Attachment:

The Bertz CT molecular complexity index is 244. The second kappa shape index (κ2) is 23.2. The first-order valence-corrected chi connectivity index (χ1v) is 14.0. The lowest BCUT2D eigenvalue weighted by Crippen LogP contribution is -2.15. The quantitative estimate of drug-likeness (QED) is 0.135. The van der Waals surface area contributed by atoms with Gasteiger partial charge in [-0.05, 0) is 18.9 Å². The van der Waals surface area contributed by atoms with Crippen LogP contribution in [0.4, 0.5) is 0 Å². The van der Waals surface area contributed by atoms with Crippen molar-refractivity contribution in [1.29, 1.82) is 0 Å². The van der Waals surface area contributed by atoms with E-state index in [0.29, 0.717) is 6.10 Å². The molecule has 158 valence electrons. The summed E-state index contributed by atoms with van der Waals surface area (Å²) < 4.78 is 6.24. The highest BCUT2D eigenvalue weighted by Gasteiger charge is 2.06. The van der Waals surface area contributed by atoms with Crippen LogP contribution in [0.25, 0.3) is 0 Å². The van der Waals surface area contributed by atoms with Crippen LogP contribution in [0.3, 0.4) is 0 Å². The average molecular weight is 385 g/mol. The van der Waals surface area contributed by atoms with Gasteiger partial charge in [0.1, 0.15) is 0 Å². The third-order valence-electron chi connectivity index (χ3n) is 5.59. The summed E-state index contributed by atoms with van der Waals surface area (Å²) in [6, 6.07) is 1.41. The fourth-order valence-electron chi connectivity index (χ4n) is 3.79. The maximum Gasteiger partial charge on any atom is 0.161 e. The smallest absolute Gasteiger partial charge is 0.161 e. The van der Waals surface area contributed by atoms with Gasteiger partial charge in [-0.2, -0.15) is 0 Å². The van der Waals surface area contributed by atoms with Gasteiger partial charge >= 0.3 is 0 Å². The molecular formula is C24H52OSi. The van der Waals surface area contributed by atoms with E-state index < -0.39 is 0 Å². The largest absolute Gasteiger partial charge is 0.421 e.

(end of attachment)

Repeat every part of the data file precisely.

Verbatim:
The Bertz CT molecular complexity index is 244. The second kappa shape index (κ2) is 23.2. The first-order valence-corrected chi connectivity index (χ1v) is 14.0. The lowest BCUT2D eigenvalue weighted by Crippen LogP contribution is -2.15. The quantitative estimate of drug-likeness (QED) is 0.135. The van der Waals surface area contributed by atoms with Gasteiger partial charge in [-0.05, 0) is 18.9 Å². The van der Waals surface area contributed by atoms with Crippen LogP contribution in [0.4, 0.5) is 0 Å². The van der Waals surface area contributed by atoms with Crippen molar-refractivity contribution in [1.29, 1.82) is 0 Å². The van der Waals surface area contributed by atoms with E-state index in [0.29, 0.717) is 6.10 Å². The molecule has 158 valence electrons. The summed E-state index contributed by atoms with van der Waals surface area (Å²) < 4.78 is 6.24. The highest BCUT2D eigenvalue weighted by Gasteiger charge is 2.06. The van der Waals surface area contributed by atoms with Crippen LogP contribution in [0.25, 0.3) is 0 Å². The van der Waals surface area contributed by atoms with Crippen LogP contribution in [0.3, 0.4) is 0 Å². The average molecular weight is 385 g/mol. The van der Waals surface area contributed by atoms with Gasteiger partial charge in [0.1, 0.15) is 0 Å². The third-order valence-electron chi connectivity index (χ3n) is 5.59. The summed E-state index contributed by atoms with van der Waals surface area (Å²) in [6, 6.07) is 1.41. The fourth-order valence-electron chi connectivity index (χ4n) is 3.79. The maximum Gasteiger partial charge on any atom is 0.161 e. The smallest absolute Gasteiger partial charge is 0.161 e. The van der Waals surface area contributed by atoms with Gasteiger partial charge in [-0.2, -0.15) is 0 Å². The van der Waals surface area contributed by atoms with Gasteiger partial charge >= 0.3 is 0 Å². The molecular formula is C24H52OSi. The van der Waals surface area contributed by atoms with E-state index < -0.39 is 0 Å². The largest absolute Gasteiger partial charge is 0.421 e.